Cold offices impact productivity in female workers: study

A new study believes that cold offices impact the productivity levels of female workers, and the reverse is true in males. When will we ever see peace?



Those fortunate enough to work in an office know that the number on the air conditioning is the single greatest source of conflict. However, while the argument has long been around the subjective means of comfort, a new study believes the median temperature of our workspace also impacts our productivity.

Side note, your average office building is lazy, as the default temperature is apparently based on a decades-old formula which is based on the metabolism an average 40-year-old, 70-kilogram chap. One that presumably micromanages you.

Back to the study, and the results are based on the tests of 543 college students, who were tasked to solve a series of tasks to solve (logic, math and word scrambles) in either a chilly room or one with the heater on. To mimic a workplace environment, each student was given a cash reward for each correct answer.

The divergence in the data arrived in the math results, as authors found that female students performed better when the room was set to warmer temperatures: at the warmer end of the 16-to-33 degree range. What was similarly notable was the magnitude of the differences. For example, when there was a one-degree difference in room temperature, the female math scores jumped by 2%.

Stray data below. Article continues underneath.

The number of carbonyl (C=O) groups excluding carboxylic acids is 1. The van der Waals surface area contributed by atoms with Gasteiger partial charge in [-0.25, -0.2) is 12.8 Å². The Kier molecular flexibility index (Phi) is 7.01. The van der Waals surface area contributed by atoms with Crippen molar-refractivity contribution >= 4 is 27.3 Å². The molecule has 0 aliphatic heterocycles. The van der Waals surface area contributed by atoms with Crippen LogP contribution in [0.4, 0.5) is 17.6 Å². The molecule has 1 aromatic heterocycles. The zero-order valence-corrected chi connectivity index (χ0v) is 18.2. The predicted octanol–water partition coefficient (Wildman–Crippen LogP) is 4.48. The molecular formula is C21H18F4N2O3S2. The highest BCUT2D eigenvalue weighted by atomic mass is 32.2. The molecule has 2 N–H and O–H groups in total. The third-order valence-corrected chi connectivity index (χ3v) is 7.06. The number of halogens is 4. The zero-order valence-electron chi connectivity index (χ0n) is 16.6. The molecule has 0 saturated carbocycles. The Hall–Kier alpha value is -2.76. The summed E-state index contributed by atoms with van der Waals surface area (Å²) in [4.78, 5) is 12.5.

Conversely, the authors found the exact opposite trend in their male participants.

“The increase in female cognitive performance appears to be driven largely by an increase in the number of submitted answers,” the authors explain.

“We interpret this as evidence that the increased performance is driven in part by an increase in effort. Similarly, the decrease in male cognitive performance is partially driven by a decrease in observable effort.”

“Ultimately, our results potentially raise the stakes for the battle of the thermostat, suggesting that it is not just about comfort, but also about cognitive performance and productivity,” they conclude.

Great, further division. Can’t wait.

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